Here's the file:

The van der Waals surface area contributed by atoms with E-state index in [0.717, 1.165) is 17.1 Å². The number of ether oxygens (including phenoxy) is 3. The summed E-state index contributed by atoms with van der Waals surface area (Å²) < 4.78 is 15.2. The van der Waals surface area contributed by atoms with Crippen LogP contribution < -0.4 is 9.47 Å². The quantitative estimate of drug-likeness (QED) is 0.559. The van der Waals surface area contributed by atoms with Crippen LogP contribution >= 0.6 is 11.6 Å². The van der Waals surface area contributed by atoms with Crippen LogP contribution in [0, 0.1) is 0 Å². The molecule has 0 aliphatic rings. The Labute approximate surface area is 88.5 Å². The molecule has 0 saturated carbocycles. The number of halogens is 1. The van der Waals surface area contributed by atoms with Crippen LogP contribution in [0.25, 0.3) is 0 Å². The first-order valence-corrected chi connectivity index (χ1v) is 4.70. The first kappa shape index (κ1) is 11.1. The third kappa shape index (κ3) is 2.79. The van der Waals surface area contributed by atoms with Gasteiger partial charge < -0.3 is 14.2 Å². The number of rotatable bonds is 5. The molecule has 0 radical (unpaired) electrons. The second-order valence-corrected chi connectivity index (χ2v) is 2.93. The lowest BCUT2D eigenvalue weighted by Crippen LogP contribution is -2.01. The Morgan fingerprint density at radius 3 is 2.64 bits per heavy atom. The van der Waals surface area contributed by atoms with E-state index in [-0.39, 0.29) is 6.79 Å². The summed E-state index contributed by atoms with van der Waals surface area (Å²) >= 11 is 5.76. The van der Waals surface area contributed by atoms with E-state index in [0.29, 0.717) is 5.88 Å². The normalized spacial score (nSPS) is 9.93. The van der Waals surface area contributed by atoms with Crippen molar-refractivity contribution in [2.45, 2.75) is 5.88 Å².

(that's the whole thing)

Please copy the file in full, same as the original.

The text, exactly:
The van der Waals surface area contributed by atoms with E-state index in [0.717, 1.165) is 17.1 Å². The number of ether oxygens (including phenoxy) is 3. The summed E-state index contributed by atoms with van der Waals surface area (Å²) < 4.78 is 15.2. The van der Waals surface area contributed by atoms with Crippen LogP contribution < -0.4 is 9.47 Å². The quantitative estimate of drug-likeness (QED) is 0.559. The van der Waals surface area contributed by atoms with Crippen LogP contribution >= 0.6 is 11.6 Å². The van der Waals surface area contributed by atoms with Crippen LogP contribution in [0, 0.1) is 0 Å². The molecule has 0 aliphatic rings. The Labute approximate surface area is 88.5 Å². The molecule has 0 saturated carbocycles. The number of halogens is 1. The van der Waals surface area contributed by atoms with Crippen LogP contribution in [0.25, 0.3) is 0 Å². The first-order valence-corrected chi connectivity index (χ1v) is 4.70. The first kappa shape index (κ1) is 11.1. The third kappa shape index (κ3) is 2.79. The van der Waals surface area contributed by atoms with Gasteiger partial charge < -0.3 is 14.2 Å². The number of rotatable bonds is 5. The molecule has 0 radical (unpaired) electrons. The second-order valence-corrected chi connectivity index (χ2v) is 2.93. The lowest BCUT2D eigenvalue weighted by Crippen LogP contribution is -2.01. The Morgan fingerprint density at radius 3 is 2.64 bits per heavy atom. The van der Waals surface area contributed by atoms with E-state index in [-0.39, 0.29) is 6.79 Å². The summed E-state index contributed by atoms with van der Waals surface area (Å²) >= 11 is 5.76. The van der Waals surface area contributed by atoms with E-state index in [0.29, 0.717) is 5.88 Å². The normalized spacial score (nSPS) is 9.93. The van der Waals surface area contributed by atoms with Crippen molar-refractivity contribution in [2.45, 2.75) is 5.88 Å².